Mastering the Mindset: Create a Shared Vision to Collaborate for Law Firm Growth

This is the second in a series of posts exploring how law firms can set themselves up for success when making the decision to grow through merger, firm acquisition, or lateral hire.

Law firm mergers are an opportunity to combine assets to improve financial results, often in the near term. Done right, a merger also can be the catalyst accelerating long-term law firm growth. The key is to cultivate a growth mindset.

What do we mean by growth mindset? Simply put, it is the belief that success is limitless. It is distinguished from a fixed mindset in which achievement is perceived as being finite, limited by circumstances beyond the control of individuals. The term was coined by Carol Dweck, author of Mindset: The New Psychology of Success, as part of her research into how underlying beliefs impact academic success.

In our research at GrowthPlay, growth mindset consistently shows up as a hallmark of highest performing firms we see. We often talk about it in the context of playing to win v. playing not to lose. Firms that play to win see growth as limitless. They come from a place of potential and abundance. In contrast, other law firms see growth as limited and come from a place of scarcity. They are short-term focused and often reluctant to make investments in longer-term growth initiatives.

Mergers are a great opportunity to take advantage of change and accelerate success by promoting behaviors that cultivate a growth mindset. Below are three practical ways to get started:

9 Guiding Principles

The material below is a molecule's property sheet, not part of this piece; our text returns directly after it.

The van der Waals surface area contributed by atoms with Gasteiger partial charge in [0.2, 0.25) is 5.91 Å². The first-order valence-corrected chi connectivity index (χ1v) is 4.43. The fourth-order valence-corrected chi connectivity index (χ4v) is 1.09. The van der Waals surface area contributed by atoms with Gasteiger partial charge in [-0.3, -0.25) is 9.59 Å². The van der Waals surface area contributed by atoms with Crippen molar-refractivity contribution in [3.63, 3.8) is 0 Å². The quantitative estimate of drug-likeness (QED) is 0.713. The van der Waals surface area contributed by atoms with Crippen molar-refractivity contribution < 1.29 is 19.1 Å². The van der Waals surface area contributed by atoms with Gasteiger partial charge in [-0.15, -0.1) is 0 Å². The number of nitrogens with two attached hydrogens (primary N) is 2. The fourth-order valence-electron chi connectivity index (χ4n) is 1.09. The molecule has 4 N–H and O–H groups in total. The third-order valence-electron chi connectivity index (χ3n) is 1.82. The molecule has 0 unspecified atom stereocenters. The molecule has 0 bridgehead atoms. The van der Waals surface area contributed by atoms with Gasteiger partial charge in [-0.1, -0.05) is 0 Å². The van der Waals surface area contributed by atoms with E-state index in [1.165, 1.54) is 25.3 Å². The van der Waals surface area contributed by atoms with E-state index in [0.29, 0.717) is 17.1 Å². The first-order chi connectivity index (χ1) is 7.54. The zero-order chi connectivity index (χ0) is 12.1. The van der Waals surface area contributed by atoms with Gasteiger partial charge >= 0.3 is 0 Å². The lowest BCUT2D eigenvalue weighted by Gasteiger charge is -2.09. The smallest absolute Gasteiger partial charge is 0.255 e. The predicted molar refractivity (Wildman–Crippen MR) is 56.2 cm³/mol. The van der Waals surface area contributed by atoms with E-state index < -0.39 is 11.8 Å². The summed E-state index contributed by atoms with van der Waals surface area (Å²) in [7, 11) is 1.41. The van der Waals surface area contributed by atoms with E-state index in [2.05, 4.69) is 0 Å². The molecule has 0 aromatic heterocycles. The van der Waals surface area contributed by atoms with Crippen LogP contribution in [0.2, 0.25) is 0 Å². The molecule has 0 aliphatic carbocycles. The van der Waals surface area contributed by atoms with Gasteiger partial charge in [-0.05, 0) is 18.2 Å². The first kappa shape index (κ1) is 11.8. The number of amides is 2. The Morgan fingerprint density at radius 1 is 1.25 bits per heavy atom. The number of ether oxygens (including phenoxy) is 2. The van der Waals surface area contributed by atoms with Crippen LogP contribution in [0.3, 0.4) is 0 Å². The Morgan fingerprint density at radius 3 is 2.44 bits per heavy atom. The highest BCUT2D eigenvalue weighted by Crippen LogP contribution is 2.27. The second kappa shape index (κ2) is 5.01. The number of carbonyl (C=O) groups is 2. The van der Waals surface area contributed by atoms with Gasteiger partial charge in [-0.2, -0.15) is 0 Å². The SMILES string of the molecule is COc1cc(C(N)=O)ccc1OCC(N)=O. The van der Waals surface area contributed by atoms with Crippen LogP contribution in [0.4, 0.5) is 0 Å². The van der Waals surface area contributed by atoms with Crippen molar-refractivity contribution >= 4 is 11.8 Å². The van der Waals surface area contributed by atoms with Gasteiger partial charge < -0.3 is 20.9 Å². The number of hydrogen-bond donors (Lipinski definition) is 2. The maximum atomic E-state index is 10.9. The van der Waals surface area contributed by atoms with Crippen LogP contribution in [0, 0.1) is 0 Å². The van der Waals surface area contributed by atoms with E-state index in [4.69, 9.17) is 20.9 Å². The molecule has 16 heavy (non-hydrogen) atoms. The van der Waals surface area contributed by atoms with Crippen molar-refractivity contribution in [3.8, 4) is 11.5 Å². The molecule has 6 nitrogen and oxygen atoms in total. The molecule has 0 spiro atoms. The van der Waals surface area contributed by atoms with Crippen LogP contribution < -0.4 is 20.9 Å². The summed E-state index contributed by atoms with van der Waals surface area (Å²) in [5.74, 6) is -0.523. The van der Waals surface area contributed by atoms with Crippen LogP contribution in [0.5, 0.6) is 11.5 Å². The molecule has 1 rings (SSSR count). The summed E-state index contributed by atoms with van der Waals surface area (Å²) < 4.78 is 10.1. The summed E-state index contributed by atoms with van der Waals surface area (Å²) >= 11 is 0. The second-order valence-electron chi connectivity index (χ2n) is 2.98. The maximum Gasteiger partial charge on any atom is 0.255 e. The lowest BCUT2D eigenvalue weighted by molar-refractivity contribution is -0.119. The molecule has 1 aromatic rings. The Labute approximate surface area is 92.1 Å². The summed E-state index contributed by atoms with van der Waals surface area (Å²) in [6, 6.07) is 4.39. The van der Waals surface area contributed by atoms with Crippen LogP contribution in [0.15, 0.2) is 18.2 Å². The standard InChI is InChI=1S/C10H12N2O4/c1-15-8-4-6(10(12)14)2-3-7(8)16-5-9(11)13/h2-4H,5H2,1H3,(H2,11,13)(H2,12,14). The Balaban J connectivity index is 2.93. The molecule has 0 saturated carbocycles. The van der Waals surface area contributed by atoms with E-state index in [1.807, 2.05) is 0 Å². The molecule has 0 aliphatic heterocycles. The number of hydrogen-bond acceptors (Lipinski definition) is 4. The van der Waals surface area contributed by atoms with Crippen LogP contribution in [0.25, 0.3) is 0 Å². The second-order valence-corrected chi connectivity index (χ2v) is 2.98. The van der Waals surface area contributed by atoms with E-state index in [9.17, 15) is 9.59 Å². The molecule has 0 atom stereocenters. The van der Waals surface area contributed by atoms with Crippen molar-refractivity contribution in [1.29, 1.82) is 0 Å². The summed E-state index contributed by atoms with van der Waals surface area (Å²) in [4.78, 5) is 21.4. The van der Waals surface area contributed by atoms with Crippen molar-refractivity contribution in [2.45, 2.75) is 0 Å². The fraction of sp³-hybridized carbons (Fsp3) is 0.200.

Clearly define who you want to BE before you decide what to DO. Most newly formed firms jump immediately into strategy and tactics and then face disappointment when that approach does not yield the results leaders were hoping for. Instead, back up and figure out who you want to BE before you determine what to DO to GET the success you are seeking. Productivity doesn’t mean much unless what you are producing is getting you closer to your goals.

Understand that buy-in comes from “trust triggers,” not simply rational decision-making criteria. In the sales context, this is called the buyer-seller paradox: sellers sell rationally, by trying to persuade or prove to the buyer why they are the best solution, but buyers make the decision to buy based on emotion. After a merger, law leader are selling the idea that the newly formed firm will be stronger and more successful, but all the graphs and charts in the world are not going to sway people who are anxious and wary. Focus on the emotions they are feeling and ask yourself, “What are they worried will happen? What is the problem they need to solve?” Then, determine what conversations, arrangements, or policies need to happen to assuage the worry or solve the problem.

Build curiosity and excitement about a shared path forward. Merging the firms’ finances is just the beginning of creating a new firm, and leaders cannot expect a single cohesive culture to emerge automatically. But, when members of the new firm connect around shared concerns and trusted relationships, they begin to lay the foundation for a fruitful, collaborative culture.